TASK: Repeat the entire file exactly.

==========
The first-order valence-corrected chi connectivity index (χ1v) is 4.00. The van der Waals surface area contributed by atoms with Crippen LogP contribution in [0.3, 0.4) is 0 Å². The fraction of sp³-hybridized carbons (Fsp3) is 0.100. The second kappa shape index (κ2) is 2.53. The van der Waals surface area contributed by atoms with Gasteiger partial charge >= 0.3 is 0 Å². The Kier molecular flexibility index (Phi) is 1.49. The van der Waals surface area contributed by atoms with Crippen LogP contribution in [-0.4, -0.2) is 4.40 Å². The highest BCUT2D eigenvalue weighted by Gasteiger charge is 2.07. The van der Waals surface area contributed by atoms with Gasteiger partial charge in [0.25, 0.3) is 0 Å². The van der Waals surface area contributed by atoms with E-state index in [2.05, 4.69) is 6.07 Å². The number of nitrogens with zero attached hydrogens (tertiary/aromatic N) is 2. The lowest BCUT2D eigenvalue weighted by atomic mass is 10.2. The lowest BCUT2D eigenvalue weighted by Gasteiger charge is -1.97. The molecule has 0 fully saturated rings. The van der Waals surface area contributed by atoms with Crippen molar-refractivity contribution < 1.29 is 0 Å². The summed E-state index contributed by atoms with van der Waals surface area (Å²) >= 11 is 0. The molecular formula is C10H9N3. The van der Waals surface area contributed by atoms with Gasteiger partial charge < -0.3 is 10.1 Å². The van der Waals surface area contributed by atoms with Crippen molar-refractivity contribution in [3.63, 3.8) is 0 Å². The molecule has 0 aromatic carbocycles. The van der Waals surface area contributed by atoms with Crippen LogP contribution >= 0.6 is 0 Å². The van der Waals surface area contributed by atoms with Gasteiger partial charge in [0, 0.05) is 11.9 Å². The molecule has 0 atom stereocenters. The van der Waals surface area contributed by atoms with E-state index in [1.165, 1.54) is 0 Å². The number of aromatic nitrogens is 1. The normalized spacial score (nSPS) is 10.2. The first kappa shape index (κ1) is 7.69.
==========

The first-order valence-corrected chi connectivity index (χ1v) is 4.00. The van der Waals surface area contributed by atoms with Crippen LogP contribution in [0.3, 0.4) is 0 Å². The fraction of sp³-hybridized carbons (Fsp3) is 0.100. The second kappa shape index (κ2) is 2.53. The van der Waals surface area contributed by atoms with Gasteiger partial charge >= 0.3 is 0 Å². The Kier molecular flexibility index (Phi) is 1.49. The van der Waals surface area contributed by atoms with Crippen LogP contribution in [-0.4, -0.2) is 4.40 Å². The highest BCUT2D eigenvalue weighted by Gasteiger charge is 2.07. The van der Waals surface area contributed by atoms with Gasteiger partial charge in [0.25, 0.3) is 0 Å². The van der Waals surface area contributed by atoms with E-state index in [2.05, 4.69) is 6.07 Å². The number of nitrogens with zero attached hydrogens (tertiary/aromatic N) is 2. The lowest BCUT2D eigenvalue weighted by atomic mass is 10.2. The lowest BCUT2D eigenvalue weighted by Gasteiger charge is -1.97. The molecule has 0 fully saturated rings. The van der Waals surface area contributed by atoms with Crippen molar-refractivity contribution < 1.29 is 0 Å². The summed E-state index contributed by atoms with van der Waals surface area (Å²) >= 11 is 0. The molecular formula is C10H9N3. The van der Waals surface area contributed by atoms with Gasteiger partial charge < -0.3 is 10.1 Å². The van der Waals surface area contributed by atoms with Crippen molar-refractivity contribution in [3.63, 3.8) is 0 Å². The molecule has 0 aromatic carbocycles. The van der Waals surface area contributed by atoms with Crippen LogP contribution >= 0.6 is 0 Å². The van der Waals surface area contributed by atoms with Gasteiger partial charge in [0, 0.05) is 11.9 Å². The molecule has 0 atom stereocenters. The van der Waals surface area contributed by atoms with E-state index in [1.165, 1.54) is 0 Å². The number of aromatic nitrogens is 1. The normalized spacial score (nSPS) is 10.2. The first kappa shape index (κ1) is 7.69.